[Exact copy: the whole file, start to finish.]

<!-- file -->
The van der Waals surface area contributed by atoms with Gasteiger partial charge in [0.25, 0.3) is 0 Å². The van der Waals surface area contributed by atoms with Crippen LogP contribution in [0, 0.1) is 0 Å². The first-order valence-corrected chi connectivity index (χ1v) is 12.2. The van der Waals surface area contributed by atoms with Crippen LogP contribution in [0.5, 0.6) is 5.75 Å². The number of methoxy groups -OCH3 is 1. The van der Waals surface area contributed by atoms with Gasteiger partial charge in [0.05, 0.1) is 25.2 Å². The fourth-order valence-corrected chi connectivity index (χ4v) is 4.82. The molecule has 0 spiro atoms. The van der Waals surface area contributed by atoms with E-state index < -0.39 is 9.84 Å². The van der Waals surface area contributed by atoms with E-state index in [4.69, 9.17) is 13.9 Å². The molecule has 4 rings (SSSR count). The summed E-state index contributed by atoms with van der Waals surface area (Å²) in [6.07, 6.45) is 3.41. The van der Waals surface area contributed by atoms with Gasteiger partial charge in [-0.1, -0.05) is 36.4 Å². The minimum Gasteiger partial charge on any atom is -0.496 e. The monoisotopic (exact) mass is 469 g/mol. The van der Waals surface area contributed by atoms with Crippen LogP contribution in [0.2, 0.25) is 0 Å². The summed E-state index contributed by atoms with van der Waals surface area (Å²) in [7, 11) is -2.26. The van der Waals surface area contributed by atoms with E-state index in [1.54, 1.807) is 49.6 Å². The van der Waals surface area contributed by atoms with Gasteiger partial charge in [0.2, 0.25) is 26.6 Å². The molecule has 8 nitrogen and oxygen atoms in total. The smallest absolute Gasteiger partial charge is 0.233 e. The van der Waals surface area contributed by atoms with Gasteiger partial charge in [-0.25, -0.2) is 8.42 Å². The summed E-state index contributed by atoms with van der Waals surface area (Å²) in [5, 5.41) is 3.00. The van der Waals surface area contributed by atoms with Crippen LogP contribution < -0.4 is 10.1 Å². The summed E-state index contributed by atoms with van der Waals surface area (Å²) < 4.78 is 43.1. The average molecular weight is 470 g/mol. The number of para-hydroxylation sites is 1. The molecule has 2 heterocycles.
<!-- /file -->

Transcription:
The van der Waals surface area contributed by atoms with Gasteiger partial charge in [0.25, 0.3) is 0 Å². The van der Waals surface area contributed by atoms with Crippen LogP contribution in [0, 0.1) is 0 Å². The first-order valence-corrected chi connectivity index (χ1v) is 12.2. The van der Waals surface area contributed by atoms with Crippen LogP contribution in [0.5, 0.6) is 5.75 Å². The number of methoxy groups -OCH3 is 1. The van der Waals surface area contributed by atoms with Gasteiger partial charge in [0.05, 0.1) is 25.2 Å². The fourth-order valence-corrected chi connectivity index (χ4v) is 4.82. The molecule has 0 spiro atoms. The van der Waals surface area contributed by atoms with E-state index < -0.39 is 9.84 Å². The van der Waals surface area contributed by atoms with E-state index in [4.69, 9.17) is 13.9 Å². The molecule has 4 rings (SSSR count). The summed E-state index contributed by atoms with van der Waals surface area (Å²) in [6.07, 6.45) is 3.41. The van der Waals surface area contributed by atoms with Gasteiger partial charge in [-0.1, -0.05) is 36.4 Å². The minimum Gasteiger partial charge on any atom is -0.496 e. The monoisotopic (exact) mass is 469 g/mol. The van der Waals surface area contributed by atoms with Crippen LogP contribution in [0.2, 0.25) is 0 Å². The summed E-state index contributed by atoms with van der Waals surface area (Å²) in [7, 11) is -2.26. The van der Waals surface area contributed by atoms with E-state index in [1.54, 1.807) is 49.6 Å². The van der Waals surface area contributed by atoms with Gasteiger partial charge in [0.2, 0.25) is 26.6 Å². The molecule has 8 nitrogen and oxygen atoms in total. The smallest absolute Gasteiger partial charge is 0.233 e. The van der Waals surface area contributed by atoms with Gasteiger partial charge in [-0.25, -0.2) is 8.42 Å². The summed E-state index contributed by atoms with van der Waals surface area (Å²) in [5, 5.41) is 3.00. The van der Waals surface area contributed by atoms with Crippen LogP contribution < -0.4 is 10.1 Å². The summed E-state index contributed by atoms with van der Waals surface area (Å²) < 4.78 is 43.1. The average molecular weight is 470 g/mol. The number of para-hydroxylation sites is 1. The molecule has 2 heterocycles.